Sygentics also sent an e-mail with an unexecuted claim to the
government. Appellant produced a receipt
from the USPS but it was not date stamped.
The government was unable to produce any copy of the certified claim as
required by regulation. Furthermore, Sygentics was unable to produce
any signed receipt of the claim by the Army.
Absent a stamped receipt by the U.S. Postal Service, or the receipt by
the Army of a certified claim, the ASBCA denied the Appellant appeal.
All claims must
be in writing and submitted to the CO for a decision. If the claim exceeds $100,000, then it must
be certified. Therefore, evidentiary proof of these
requirements is essential. Always obtain
the stamped receipt or other evidence from the carrier, and obtain a receipt by
In the case of System Planning Corporation ("SPC”) v.
United States in the United States Court of Federal Claims, No. 07-678c decided
on October 6, 2010, SPC had filed a claim under the CDA with the Air Force
Contracting Officer on or about October 9, 2000. After waiting for a decision for nearly seven
(7) years, SPC appealed a deemed denial on September 18, 2007, to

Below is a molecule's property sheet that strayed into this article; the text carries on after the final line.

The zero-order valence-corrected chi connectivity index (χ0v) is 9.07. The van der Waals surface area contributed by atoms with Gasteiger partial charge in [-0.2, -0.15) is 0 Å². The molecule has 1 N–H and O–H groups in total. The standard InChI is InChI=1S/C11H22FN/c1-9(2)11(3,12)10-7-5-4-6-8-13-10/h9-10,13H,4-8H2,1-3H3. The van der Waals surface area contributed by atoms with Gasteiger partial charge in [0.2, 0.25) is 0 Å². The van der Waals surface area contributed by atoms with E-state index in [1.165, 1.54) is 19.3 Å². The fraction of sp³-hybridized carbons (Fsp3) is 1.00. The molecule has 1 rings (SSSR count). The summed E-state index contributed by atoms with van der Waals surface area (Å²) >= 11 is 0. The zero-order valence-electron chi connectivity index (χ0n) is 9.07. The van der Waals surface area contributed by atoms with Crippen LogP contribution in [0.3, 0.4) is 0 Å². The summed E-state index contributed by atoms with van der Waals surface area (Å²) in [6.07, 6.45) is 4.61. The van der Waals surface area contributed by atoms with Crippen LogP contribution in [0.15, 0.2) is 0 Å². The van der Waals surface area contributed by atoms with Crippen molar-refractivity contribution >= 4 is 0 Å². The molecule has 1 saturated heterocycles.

the Court of Federal Claims. A
contractor can request or obtain "relief only when the appeal or action is
based on a qualifying claim filed by the contractor and a final decision by the
The contracting officer is required by law to issue a
decision within sixty days of receipt of a certified claim over $100,000 or
notify the contractor when a decision will be issued. Any failure by the contracting officer to
issue a decision on a contract claim within the period required will be deemed
to be a decision by the contracting officer denying the claim and will
authorize commencement of the appeal or suit on the claim. The claimant has six (6) years to file a claim
under the CDA from the date the adverse action occurred. Once the claim is filed, the claimant has
strict time limitations to file an appeal.
Under a "deemed denial,” however, when the CO fails to issue a decision,
the six year time limitation is not applicable to contractors under the CDA for
waiting to appeal or not to appeal.
Furthermore, the six year statute of limitations in the Tucker Act is not applicable to CDA actions and appeals.
While SPC waited nearly seven years to file their appeal
Contracts Unlimited strongly urges readers to file an appeal of a deemed denial